Fedora has a partially implemented staging environment. This document is intended to be used by people who need to use the staging environment.
Owner: Fedora Infrastructure Team
Contact: #fedora-admin, sysadmin-main
Location: Mostly in PHX2
Servers: app[1-2].stg.phx2.fedoraproject.org proxy1.stg.phx2.fedoraproject.org
Purpose: Provides testing to our admins and community members
Basic workflow and rules
The staging environment replicates as closely as we can the production environment. We don't have full budget to duplicate every single host so we generally pick and choose and do other oddities, for example in staging we combine all the database servers onto one host.
We do use the same username and password in staging and production and regularly merge puppet configs from the master (production) branch to the staging branch. It is also a common practice to dump production databases and pull them into staging. As such no one is given access to staging who doesn't also have it in production.
Pretty much anything goes in staging. If you break something, please fix it. If you're going to do something that breaks other people's work, make sure to let them know first and coordinate accordingly. We try to completely rebuild the staging environment every other release or so.
The addresses in production are identical instaging with the the change s/fedoraproject.org/stg.fedoraproject.org/ So, for example, the staging account system is at https://admin.stg.fedoraproject.org/accounts/. The staging smolts is at http://stg.smolts.org/
In order to make changes to the staging environment you must first checkout the staging branch. This is a pretty standard git branch. From your normal puppet repo (see [Infrastructure/SOP/Puppet]) make sure you are on the right branch by running git branch:
$ git branch * master
Next we're going to check out the staging branch.
$ git checkout -b staging --track origin/staging Branch staging set up to track remote branch staging from origin. Switched to a new branch 'staging'
the -b is the local name in your personal checkout, the --track origin/staging tells git the name of the branch as it is in the master repo. You will see if you run git branch again, git has automatically changed to the staging branch for you:
$ git branch master * staging
To switch back to the master branch just run:
$ git checkout master Switched to branch 'master'
Often times a commit made in staging needs to get pulled into master. You don't want to pull all of staging into master, after all someone else might be working in staging and may not want their changes to go into production yet. To do this cherry-picking is a good alternative. Take the following example where I make a test commit to staging, then cherry-pick it into production:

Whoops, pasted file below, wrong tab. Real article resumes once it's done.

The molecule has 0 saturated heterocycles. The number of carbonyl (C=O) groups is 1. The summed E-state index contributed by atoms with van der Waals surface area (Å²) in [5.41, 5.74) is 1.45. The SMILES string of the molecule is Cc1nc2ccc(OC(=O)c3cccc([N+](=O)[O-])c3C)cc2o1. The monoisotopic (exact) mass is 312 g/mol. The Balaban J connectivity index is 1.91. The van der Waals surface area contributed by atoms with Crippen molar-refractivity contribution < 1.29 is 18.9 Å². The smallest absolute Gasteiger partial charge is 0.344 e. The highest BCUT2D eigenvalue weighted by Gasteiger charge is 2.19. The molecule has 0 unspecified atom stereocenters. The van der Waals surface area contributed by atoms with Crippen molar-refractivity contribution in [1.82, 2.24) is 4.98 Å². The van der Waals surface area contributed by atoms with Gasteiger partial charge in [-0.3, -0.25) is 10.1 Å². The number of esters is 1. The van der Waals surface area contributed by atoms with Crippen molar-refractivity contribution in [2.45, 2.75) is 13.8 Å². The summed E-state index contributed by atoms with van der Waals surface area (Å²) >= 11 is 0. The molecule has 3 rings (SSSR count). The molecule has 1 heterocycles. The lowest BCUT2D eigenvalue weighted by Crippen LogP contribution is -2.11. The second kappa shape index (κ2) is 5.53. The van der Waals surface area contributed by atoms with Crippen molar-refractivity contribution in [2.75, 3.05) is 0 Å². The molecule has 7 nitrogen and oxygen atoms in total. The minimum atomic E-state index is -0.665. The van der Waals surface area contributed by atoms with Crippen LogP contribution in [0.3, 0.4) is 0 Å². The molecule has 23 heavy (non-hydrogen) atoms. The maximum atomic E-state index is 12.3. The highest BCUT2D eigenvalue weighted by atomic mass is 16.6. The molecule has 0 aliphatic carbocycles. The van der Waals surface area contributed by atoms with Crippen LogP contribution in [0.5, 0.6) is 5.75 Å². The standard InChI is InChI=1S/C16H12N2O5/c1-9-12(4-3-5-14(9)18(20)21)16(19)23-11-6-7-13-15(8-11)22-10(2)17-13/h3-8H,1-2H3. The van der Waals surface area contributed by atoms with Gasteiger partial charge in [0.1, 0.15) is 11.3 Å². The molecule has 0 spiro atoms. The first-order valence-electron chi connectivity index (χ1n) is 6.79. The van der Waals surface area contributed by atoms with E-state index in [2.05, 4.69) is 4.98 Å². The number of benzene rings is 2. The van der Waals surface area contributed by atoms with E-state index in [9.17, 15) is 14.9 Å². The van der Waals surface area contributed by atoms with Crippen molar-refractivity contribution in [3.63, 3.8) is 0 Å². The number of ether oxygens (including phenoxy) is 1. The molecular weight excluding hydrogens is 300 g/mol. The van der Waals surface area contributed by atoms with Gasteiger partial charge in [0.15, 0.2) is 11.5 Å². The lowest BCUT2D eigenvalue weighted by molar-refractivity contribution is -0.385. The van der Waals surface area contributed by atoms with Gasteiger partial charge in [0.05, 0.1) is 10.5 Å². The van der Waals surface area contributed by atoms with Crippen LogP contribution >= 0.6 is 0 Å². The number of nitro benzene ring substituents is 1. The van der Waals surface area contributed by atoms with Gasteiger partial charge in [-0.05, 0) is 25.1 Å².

$ vi README $ git commit -a -m "Made readme more accurate" [staging 52a5150] Made readme more accurate 1 files changed, 1 insertions(+), 2 deletions(-) $ git checkout master Switched to branch 'master' $ git cherry-pick 52a5150 Finished one cherry-pick. [master 8e65e49] Made readme more accurate 1 files changed, 1 insertions(+), 2 deletions(-)
There are 3 git commands run there. First I commit to staging, then I checkout master. Then I cherrypick the git commit into master. From there I can push. Note: I could have pushed the staging commit and tested it in staging which will probably be the most common.
We regularly pull from master into staging to make sure staging doesn't get fully out of sync. In the perfect world the work flow would always go from staging first, into production (master branch) second. Since we cannot fully replicate our production environment, and because we use our staging environment for integration, this isn't possible. So the following command helps keep things in sync:
$ git checkout staging Switched to branch 'staging' $ git merge master
Nodes and the bootstrap
Due to a bootstrap issue in our environment, all staging nodes need to be in both the staging and master branch. To designate a staging node in the staging environment, simply define this variable at the top of the node definition.:
When adding a new node make sure /etc/hosts is all filled out properly for that host and the others (see /etc/hosts below).
Firewalls and /etc/hosts
Because the configs in production are identical to those in staging, we have decided to use some DNS voodoo to get the environment to work correctly. For example, in production a proxy server may contact app[1-7] or bapp1. Since we only have two app servers in staging, we've decided to point app1 prod to app1.stg in staging. Likewise with app2. But app3 points to app1.stg, app4 points to app2.stg, etc.
Also, since the staging environment is on the same physical network as production, we have specific IP based firewall rules in production to deny connections from any staging hosts with a few exceptions (like access to the production yum repos).
What does all of this mean? Well, when creating a new service. Make sure you just use "app1" when referring to app1 or just "db2" when referring to db2. /etc/hosts should take care of the rest. If you are adding a new host. Make sure to add it to every other staring host's node definition. See other staging nodes for examples.